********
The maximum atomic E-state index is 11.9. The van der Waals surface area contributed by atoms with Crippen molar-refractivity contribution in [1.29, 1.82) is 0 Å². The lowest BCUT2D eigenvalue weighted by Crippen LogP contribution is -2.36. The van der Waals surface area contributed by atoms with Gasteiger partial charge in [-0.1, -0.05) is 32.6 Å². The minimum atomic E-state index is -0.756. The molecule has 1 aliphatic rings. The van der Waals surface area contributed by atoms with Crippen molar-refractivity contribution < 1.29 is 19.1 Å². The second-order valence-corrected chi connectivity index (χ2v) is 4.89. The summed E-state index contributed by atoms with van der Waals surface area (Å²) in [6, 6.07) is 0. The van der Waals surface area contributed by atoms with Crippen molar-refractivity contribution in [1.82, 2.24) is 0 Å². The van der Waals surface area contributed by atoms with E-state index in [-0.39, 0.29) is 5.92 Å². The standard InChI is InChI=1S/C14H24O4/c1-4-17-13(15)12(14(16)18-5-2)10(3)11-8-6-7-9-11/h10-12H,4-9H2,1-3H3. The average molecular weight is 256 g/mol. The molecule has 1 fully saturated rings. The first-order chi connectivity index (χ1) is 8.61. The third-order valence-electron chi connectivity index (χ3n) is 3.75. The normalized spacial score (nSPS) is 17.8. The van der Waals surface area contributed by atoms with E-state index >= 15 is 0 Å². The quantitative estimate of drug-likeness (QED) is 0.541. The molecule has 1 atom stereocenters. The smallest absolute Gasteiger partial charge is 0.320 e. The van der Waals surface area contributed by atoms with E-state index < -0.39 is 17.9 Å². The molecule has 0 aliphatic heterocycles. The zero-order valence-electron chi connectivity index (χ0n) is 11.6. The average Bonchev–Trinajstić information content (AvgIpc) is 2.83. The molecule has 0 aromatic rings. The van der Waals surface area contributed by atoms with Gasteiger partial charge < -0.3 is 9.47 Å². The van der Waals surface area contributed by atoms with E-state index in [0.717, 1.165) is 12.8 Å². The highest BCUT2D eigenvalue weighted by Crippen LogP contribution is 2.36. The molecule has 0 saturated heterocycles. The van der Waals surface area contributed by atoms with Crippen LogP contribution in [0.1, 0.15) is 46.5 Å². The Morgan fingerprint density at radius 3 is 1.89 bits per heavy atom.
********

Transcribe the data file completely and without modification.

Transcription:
The maximum atomic E-state index is 11.9. The van der Waals surface area contributed by atoms with Crippen molar-refractivity contribution in [1.29, 1.82) is 0 Å². The lowest BCUT2D eigenvalue weighted by Crippen LogP contribution is -2.36. The van der Waals surface area contributed by atoms with Gasteiger partial charge in [-0.1, -0.05) is 32.6 Å². The minimum atomic E-state index is -0.756. The molecule has 1 aliphatic rings. The van der Waals surface area contributed by atoms with Crippen molar-refractivity contribution < 1.29 is 19.1 Å². The second-order valence-corrected chi connectivity index (χ2v) is 4.89. The summed E-state index contributed by atoms with van der Waals surface area (Å²) in [6, 6.07) is 0. The van der Waals surface area contributed by atoms with Crippen molar-refractivity contribution in [1.82, 2.24) is 0 Å². The van der Waals surface area contributed by atoms with E-state index in [-0.39, 0.29) is 5.92 Å². The standard InChI is InChI=1S/C14H24O4/c1-4-17-13(15)12(14(16)18-5-2)10(3)11-8-6-7-9-11/h10-12H,4-9H2,1-3H3. The average molecular weight is 256 g/mol. The molecule has 1 fully saturated rings. The first-order chi connectivity index (χ1) is 8.61. The third-order valence-electron chi connectivity index (χ3n) is 3.75. The normalized spacial score (nSPS) is 17.8. The van der Waals surface area contributed by atoms with E-state index >= 15 is 0 Å². The quantitative estimate of drug-likeness (QED) is 0.541. The molecule has 1 atom stereocenters. The smallest absolute Gasteiger partial charge is 0.320 e. The van der Waals surface area contributed by atoms with E-state index < -0.39 is 17.9 Å². The molecule has 0 aliphatic heterocycles. The zero-order valence-electron chi connectivity index (χ0n) is 11.6. The average Bonchev–Trinajstić information content (AvgIpc) is 2.83. The molecule has 0 aromatic rings. The van der Waals surface area contributed by atoms with Gasteiger partial charge < -0.3 is 9.47 Å². The van der Waals surface area contributed by atoms with E-state index in [0.717, 1.165) is 12.8 Å². The highest BCUT2D eigenvalue weighted by Crippen LogP contribution is 2.36. The molecule has 0 saturated heterocycles. The van der Waals surface area contributed by atoms with Crippen LogP contribution in [0.1, 0.15) is 46.5 Å². The Morgan fingerprint density at radius 3 is 1.89 bits per heavy atom.